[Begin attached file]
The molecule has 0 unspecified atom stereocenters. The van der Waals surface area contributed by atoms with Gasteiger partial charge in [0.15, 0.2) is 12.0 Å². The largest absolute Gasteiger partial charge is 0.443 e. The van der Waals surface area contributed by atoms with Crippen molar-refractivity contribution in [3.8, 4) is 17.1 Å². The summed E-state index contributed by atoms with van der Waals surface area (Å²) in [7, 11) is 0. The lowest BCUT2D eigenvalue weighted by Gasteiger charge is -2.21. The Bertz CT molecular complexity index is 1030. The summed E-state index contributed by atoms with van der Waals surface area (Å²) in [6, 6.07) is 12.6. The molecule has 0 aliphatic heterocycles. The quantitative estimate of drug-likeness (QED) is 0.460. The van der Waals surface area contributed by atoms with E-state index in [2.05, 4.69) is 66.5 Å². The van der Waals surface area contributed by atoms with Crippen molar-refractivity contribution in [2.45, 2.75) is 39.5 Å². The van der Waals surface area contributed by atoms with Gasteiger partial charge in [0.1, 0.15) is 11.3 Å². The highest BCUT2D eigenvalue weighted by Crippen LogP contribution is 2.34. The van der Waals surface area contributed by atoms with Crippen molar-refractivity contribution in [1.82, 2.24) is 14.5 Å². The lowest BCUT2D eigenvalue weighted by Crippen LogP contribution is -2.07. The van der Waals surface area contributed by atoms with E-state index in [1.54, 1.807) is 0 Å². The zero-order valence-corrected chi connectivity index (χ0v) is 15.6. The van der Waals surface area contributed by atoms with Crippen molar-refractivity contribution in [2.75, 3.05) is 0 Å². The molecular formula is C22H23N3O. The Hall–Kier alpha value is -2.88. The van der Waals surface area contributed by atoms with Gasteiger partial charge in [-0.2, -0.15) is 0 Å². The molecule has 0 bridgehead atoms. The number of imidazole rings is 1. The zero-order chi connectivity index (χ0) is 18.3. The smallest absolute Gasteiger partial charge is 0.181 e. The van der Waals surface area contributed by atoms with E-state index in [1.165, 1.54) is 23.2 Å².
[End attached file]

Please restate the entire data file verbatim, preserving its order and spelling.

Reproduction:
The molecule has 0 unspecified atom stereocenters. The van der Waals surface area contributed by atoms with Gasteiger partial charge in [0.15, 0.2) is 12.0 Å². The largest absolute Gasteiger partial charge is 0.443 e. The van der Waals surface area contributed by atoms with Crippen molar-refractivity contribution in [3.8, 4) is 17.1 Å². The summed E-state index contributed by atoms with van der Waals surface area (Å²) in [7, 11) is 0. The lowest BCUT2D eigenvalue weighted by Gasteiger charge is -2.21. The Bertz CT molecular complexity index is 1030. The summed E-state index contributed by atoms with van der Waals surface area (Å²) in [6, 6.07) is 12.6. The molecule has 0 aliphatic heterocycles. The quantitative estimate of drug-likeness (QED) is 0.460. The van der Waals surface area contributed by atoms with E-state index in [2.05, 4.69) is 66.5 Å². The van der Waals surface area contributed by atoms with Crippen molar-refractivity contribution in [2.45, 2.75) is 39.5 Å². The van der Waals surface area contributed by atoms with Gasteiger partial charge in [0.1, 0.15) is 11.3 Å². The highest BCUT2D eigenvalue weighted by Crippen LogP contribution is 2.34. The van der Waals surface area contributed by atoms with Crippen molar-refractivity contribution in [1.82, 2.24) is 14.5 Å². The lowest BCUT2D eigenvalue weighted by Crippen LogP contribution is -2.07. The van der Waals surface area contributed by atoms with E-state index in [1.54, 1.807) is 0 Å². The zero-order valence-corrected chi connectivity index (χ0v) is 15.6. The van der Waals surface area contributed by atoms with Crippen molar-refractivity contribution in [2.75, 3.05) is 0 Å². The molecular formula is C22H23N3O. The Hall–Kier alpha value is -2.88. The van der Waals surface area contributed by atoms with Gasteiger partial charge in [-0.2, -0.15) is 0 Å². The molecule has 0 bridgehead atoms. The number of imidazole rings is 1. The zero-order chi connectivity index (χ0) is 18.3. The smallest absolute Gasteiger partial charge is 0.181 e. The van der Waals surface area contributed by atoms with E-state index in [1.165, 1.54) is 23.2 Å².